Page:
Moreover, immediately after the start of the boost operation of the charge pump circuit 11, the capacitor 16 is not connected to the one input terminal of the operational amplifier 14. Thus, the malfunction of the operational amplifier 14 can be prevented, and the high-speed boost operation can be performed.

Besides, the same advantageous effects as in the first and second embodiments can be obtained. Therefore, it is possible to suppress an overshoot and a ripple component at high speed, and to output a stable output voltage.

Fourth Embodiment

FIG. 10 shows a fourth embodiment. In FIG. 10, the same parts as in FIG. 2 are denoted by like reference numerals, and only different parts are described.

In a NAND flash memory, in order to transfer a high voltage, which is generated by using a charge pump circuit, to, e.g. a memory cell array, an N-channel MOS transistor is used. In this case, in order to prevent the voltage, which is transferred, from decreasing by a degree corresponding to a threshold voltage, it is necessary to supply a voltage, which is higher than the voltage that is transferred by a degree corresponding to the threshold voltage of the N-channel MOS transistor, to the gate electrode of the N-channel MOS transistor. For this purpose, it is necessary to boost the voltage that is supplied to the gate electrode of the transistor. In order to increase the degree of freedom of circuit arrangement and to suppress the electric current consumption, a small-sized charge pump circuit (23 or 24 in FIG. 10) is disposed at the gate electrode of the N-channel MOS transistor. This charge pump circuit is referred to as a local pump circuit.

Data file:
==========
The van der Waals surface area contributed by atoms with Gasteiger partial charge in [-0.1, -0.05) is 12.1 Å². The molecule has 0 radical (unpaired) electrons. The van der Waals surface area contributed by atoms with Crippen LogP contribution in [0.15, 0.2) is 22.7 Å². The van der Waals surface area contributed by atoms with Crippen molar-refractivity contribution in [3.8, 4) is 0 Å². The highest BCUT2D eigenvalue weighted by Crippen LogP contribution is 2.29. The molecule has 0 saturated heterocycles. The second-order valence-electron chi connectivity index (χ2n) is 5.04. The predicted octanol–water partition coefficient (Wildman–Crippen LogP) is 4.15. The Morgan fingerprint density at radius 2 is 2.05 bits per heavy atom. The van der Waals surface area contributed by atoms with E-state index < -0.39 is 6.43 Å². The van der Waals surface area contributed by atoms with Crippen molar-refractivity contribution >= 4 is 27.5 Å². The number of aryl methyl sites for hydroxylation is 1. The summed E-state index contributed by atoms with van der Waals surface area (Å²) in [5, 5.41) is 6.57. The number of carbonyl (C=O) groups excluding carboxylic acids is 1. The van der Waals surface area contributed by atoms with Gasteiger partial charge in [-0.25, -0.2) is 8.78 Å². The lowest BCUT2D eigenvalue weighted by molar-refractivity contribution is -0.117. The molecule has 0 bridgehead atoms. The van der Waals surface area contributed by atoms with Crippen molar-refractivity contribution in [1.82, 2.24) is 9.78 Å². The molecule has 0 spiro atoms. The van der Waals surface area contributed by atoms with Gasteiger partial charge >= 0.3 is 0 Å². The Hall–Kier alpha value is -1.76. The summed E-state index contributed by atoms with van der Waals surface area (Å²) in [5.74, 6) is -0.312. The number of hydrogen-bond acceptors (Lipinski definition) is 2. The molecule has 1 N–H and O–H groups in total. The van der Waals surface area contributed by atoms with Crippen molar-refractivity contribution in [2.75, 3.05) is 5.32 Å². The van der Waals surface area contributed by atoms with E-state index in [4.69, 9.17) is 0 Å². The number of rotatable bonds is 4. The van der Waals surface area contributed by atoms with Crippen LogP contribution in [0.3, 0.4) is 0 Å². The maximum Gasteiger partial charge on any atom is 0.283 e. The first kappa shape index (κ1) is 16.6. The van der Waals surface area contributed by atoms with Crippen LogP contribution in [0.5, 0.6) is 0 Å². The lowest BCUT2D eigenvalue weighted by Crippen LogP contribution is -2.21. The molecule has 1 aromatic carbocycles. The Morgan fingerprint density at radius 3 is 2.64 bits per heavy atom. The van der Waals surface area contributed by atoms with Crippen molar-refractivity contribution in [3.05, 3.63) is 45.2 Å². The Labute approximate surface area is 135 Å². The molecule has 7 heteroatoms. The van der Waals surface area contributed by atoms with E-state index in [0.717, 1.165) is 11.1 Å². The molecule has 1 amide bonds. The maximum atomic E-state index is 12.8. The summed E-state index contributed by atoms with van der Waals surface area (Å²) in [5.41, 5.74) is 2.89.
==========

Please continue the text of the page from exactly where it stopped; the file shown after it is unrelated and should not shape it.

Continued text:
The local pump circuit does not include a detection circuit which detects an output voltage and control a pump operation. Thus, even after the gate voltage of the transfer transistor has been sufficiently boosted, charge/discharge of the capacitor, which constitutes the pump circuit, is repeated in sync with a clock signal. Consequently, electric current is consumed while the local pump circuit is being activated. A great number of local pump circuits are used over the entirety of the chip, and this leads to a factor which increases the current consumption.

Taking this into account, in the fourth embodiment, the operation of the local pump circuit is controlled by using the detection circuit which is provided in the charge pump circuit 11, thereby reducing the current consumption.